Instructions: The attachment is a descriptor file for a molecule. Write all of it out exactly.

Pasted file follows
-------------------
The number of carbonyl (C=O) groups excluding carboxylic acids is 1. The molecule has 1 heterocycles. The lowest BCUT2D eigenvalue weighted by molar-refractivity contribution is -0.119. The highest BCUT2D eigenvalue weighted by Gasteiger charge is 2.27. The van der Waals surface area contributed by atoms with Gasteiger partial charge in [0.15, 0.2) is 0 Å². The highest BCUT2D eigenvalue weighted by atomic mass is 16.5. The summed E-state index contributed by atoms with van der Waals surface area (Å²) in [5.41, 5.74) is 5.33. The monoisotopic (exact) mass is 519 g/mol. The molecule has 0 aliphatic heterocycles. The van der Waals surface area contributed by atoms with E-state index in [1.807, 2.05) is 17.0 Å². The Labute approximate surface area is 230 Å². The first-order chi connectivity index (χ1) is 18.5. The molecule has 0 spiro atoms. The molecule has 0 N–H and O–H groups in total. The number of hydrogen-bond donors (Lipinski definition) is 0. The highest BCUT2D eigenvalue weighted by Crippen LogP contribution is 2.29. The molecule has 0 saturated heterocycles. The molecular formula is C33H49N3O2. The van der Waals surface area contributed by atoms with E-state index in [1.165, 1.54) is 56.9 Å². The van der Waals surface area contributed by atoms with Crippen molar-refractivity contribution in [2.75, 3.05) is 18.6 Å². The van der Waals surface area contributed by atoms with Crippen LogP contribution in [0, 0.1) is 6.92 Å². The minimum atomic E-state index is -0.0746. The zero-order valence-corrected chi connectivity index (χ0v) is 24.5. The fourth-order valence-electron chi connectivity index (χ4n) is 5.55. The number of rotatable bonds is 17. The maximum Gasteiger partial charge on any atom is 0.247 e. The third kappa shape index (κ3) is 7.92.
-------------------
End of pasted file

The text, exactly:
The number of carbonyl (C=O) groups excluding carboxylic acids is 1. The molecule has 1 heterocycles. The lowest BCUT2D eigenvalue weighted by molar-refractivity contribution is -0.119. The highest BCUT2D eigenvalue weighted by Gasteiger charge is 2.27. The van der Waals surface area contributed by atoms with Gasteiger partial charge in [0.15, 0.2) is 0 Å². The highest BCUT2D eigenvalue weighted by atomic mass is 16.5. The summed E-state index contributed by atoms with van der Waals surface area (Å²) in [5.41, 5.74) is 5.33. The monoisotopic (exact) mass is 519 g/mol. The molecule has 0 aliphatic heterocycles. The van der Waals surface area contributed by atoms with E-state index in [1.807, 2.05) is 17.0 Å². The Labute approximate surface area is 230 Å². The first-order chi connectivity index (χ1) is 18.5. The molecule has 0 spiro atoms. The molecule has 0 N–H and O–H groups in total. The number of hydrogen-bond donors (Lipinski definition) is 0. The highest BCUT2D eigenvalue weighted by Crippen LogP contribution is 2.29. The molecule has 0 saturated heterocycles. The molecular formula is C33H49N3O2. The van der Waals surface area contributed by atoms with E-state index in [1.165, 1.54) is 56.9 Å². The van der Waals surface area contributed by atoms with Crippen molar-refractivity contribution in [2.75, 3.05) is 18.6 Å². The van der Waals surface area contributed by atoms with Crippen LogP contribution in [0, 0.1) is 6.92 Å². The minimum atomic E-state index is -0.0746. The zero-order valence-corrected chi connectivity index (χ0v) is 24.5. The fourth-order valence-electron chi connectivity index (χ4n) is 5.55. The number of rotatable bonds is 17. The maximum Gasteiger partial charge on any atom is 0.247 e. The third kappa shape index (κ3) is 7.92.